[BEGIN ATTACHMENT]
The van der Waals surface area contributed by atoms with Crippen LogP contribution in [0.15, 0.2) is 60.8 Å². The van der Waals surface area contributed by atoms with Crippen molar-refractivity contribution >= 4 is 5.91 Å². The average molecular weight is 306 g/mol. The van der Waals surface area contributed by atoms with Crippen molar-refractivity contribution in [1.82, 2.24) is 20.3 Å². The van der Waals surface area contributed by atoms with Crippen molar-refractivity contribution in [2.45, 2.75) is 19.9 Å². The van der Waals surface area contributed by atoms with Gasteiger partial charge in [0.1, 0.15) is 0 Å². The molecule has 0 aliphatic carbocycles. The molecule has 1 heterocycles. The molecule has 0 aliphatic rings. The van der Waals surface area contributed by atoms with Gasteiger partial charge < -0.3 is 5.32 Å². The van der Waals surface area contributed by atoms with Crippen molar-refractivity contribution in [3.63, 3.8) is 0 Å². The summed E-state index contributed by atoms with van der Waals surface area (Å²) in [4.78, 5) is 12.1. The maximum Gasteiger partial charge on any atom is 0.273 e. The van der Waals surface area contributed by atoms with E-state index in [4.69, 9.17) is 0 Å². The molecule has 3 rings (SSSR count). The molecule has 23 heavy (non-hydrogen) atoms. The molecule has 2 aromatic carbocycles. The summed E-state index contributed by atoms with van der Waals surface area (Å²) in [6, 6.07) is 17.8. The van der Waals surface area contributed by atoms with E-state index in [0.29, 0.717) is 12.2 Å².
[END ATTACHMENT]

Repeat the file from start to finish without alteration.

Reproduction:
The van der Waals surface area contributed by atoms with Crippen LogP contribution in [0.15, 0.2) is 60.8 Å². The van der Waals surface area contributed by atoms with Crippen molar-refractivity contribution >= 4 is 5.91 Å². The average molecular weight is 306 g/mol. The van der Waals surface area contributed by atoms with Crippen molar-refractivity contribution in [1.82, 2.24) is 20.3 Å². The van der Waals surface area contributed by atoms with Crippen molar-refractivity contribution in [2.45, 2.75) is 19.9 Å². The van der Waals surface area contributed by atoms with Gasteiger partial charge in [0.1, 0.15) is 0 Å². The molecule has 0 aliphatic carbocycles. The molecule has 1 heterocycles. The molecule has 0 aliphatic rings. The van der Waals surface area contributed by atoms with Gasteiger partial charge < -0.3 is 5.32 Å². The van der Waals surface area contributed by atoms with Crippen molar-refractivity contribution in [3.63, 3.8) is 0 Å². The summed E-state index contributed by atoms with van der Waals surface area (Å²) in [4.78, 5) is 12.1. The maximum Gasteiger partial charge on any atom is 0.273 e. The van der Waals surface area contributed by atoms with E-state index in [4.69, 9.17) is 0 Å². The molecule has 3 rings (SSSR count). The molecule has 23 heavy (non-hydrogen) atoms. The molecule has 2 aromatic carbocycles. The summed E-state index contributed by atoms with van der Waals surface area (Å²) in [6, 6.07) is 17.8. The van der Waals surface area contributed by atoms with E-state index in [0.29, 0.717) is 12.2 Å².